Too many young ‘falling through the cracks’ says council scrutiny chair

Sophie Conway Pic: Hackney Labour  

Too many young people in Hackney are falling through the cracks of mainstream education and more should be done to ensure their safety and well-being, a leading local councillor has urged.  

Hackney Council needs the Government to make the legislative changes required to ensure every child receives a complete education in the borough, Sophie Conway, the chair of the council’s children and young people scrutiny commission said in an interview with Eastlondonlines.  

“There is a large number of children in the borough for whom we know very little about as they’re missing from mainstream education. If we don’t know where these children are or what they’re doing-we’re unable to be satisfied that they’re safe.”

“My goal is to press Hackney Council officers and the scrutiny commission, to continue to lobby national government for the legislative changes the council needs to ensure the safety, wellbeing and education of all children in the borough.”

Conway knows how badly Hackney suffers from deprivation and poverty issues which affect the lives of chilldren. She was born and raised in Hackney and still lives in Homerton.

Despite becoming a single mother at 17 and failing her GCSEs, Conway persisted in her education and went on to study sociology at Goldsmiths in Lewisham. She became a Hackney Central Labour councillor in 2016 when she was 31.  

Sophie Conway and Hackney Central Labour Team campaign Pic: Sophie Conway 

Conway said: “While I was at university I decided to volunteer for my local MP, Dianne Abbott [the Labour MP for Hackney North and Stoke Newington] Not because I wanted to get into politics. I was interested in politics and wanted to understand more about how politics in the UK worked.”  

“After spending much of my 20s studying and being a single parent to my daughter, I decided I would get a job. because I was fed up with struggling financially. My first real job was working for a start-up education charity that I helped to set up.”   She then decided to volunteer for a school exclusions project and represented excluded pupils and their families at school exclusion hearings.  

“The experience I had gained in this role was truly transformative. These were young people who had experienced significant trauma and were struggling to navigate their way through transitioning from children to adults with limited or no family support and disrupted education.”  

Conway became active with the local Labour party and campaigned in local and national elections. ”Within less than a year of being active I decided to put myself forward as Labour candidate for Hackney Central. This was a no brainer for me. Hackney Central was where I’d grown up, I figured very few people would know or understand the ward and its residents better than me.”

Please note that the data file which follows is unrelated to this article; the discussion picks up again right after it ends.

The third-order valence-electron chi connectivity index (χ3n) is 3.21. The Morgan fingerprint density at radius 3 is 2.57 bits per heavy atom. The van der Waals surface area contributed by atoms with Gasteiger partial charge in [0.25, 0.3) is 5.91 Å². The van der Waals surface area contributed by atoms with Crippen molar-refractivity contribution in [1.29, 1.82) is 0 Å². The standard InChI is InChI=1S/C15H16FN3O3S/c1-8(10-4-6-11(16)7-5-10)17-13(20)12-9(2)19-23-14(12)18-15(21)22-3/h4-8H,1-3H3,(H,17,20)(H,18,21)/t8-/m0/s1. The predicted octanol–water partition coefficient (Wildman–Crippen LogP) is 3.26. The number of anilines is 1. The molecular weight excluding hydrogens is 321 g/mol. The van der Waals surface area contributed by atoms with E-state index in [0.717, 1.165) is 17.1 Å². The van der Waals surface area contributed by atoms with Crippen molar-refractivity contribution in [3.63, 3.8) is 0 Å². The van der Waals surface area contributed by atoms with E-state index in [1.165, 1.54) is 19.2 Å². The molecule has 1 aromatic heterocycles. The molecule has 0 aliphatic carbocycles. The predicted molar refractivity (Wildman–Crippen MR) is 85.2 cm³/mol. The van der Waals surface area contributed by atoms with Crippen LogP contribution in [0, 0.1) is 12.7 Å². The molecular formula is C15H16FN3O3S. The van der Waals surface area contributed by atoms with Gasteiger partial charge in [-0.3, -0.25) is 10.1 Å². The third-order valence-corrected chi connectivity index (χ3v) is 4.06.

Sophie Conway being re-elected as Hackney Central councillor alongside Labour group colleagues

Originally tweeted by Sophie Conway (@SophieConway84) on May 7, 2022.

Since then, Conway advocates for the rights of children excluded from school, those with special educational needs, care experienced young people and young parents.  As chair of the scrutiny commission, she also holds the Mayor and executive accountable on issues such as adolescent care, school exclusions, and unregistered educational settings. 

“I try to be a democratic and inclusive chair of the scrutiny commission that I chair. The topics that the commission looks at are largely determined by members of the commission, local residents and community groups who all respond to an annual consultation inviting people to suggest ideas for the work programme. I then work together with the commission to decide which topics we feel we will be able to add most value to. Recently we looked at free school meals and food poverty.”  

“Food poverty being high on the agenda at the moment with the cost-of-living crisis seemed like a good topic to look at. The commission and I met with schools in the borough to understand the challenges they were facing and to hear the solutions they were exploring and what more they wanted from the council.”  

“This resulted in formation of FSM task force who have been taking a holistic approach to looking at what more Hackney Council can do to support schools to bring down the cost of school dinners, increase uptake of free school meals and to support schools to get out of. With scrutiny you have the scope to look at issues in quite a lot of depth.”  

Mayor of Hackney, Philip Glanville campaigning for Sophie Conway and Hackney Central Labour team Pic: Sophie Conway 

Conway said her role has allowed her to conduct work on care leavers and housing, foster carers, independent commissioning of specialist school placements and how she continues to strive for more.  

“What was interesting for me about advocacy is that your role is to be the voice of someone else. Which means you have to suppress your own voice. That can be really challenging. Especially when you don’t agree with what the person you are working with wants you to advocate for them for.”  

“I felt a huge sense of accomplishment knowing that through building a rapport with my clients, the two of us could work together, to strengthen their voice, ensuring that they were heard, and their needs met.”  

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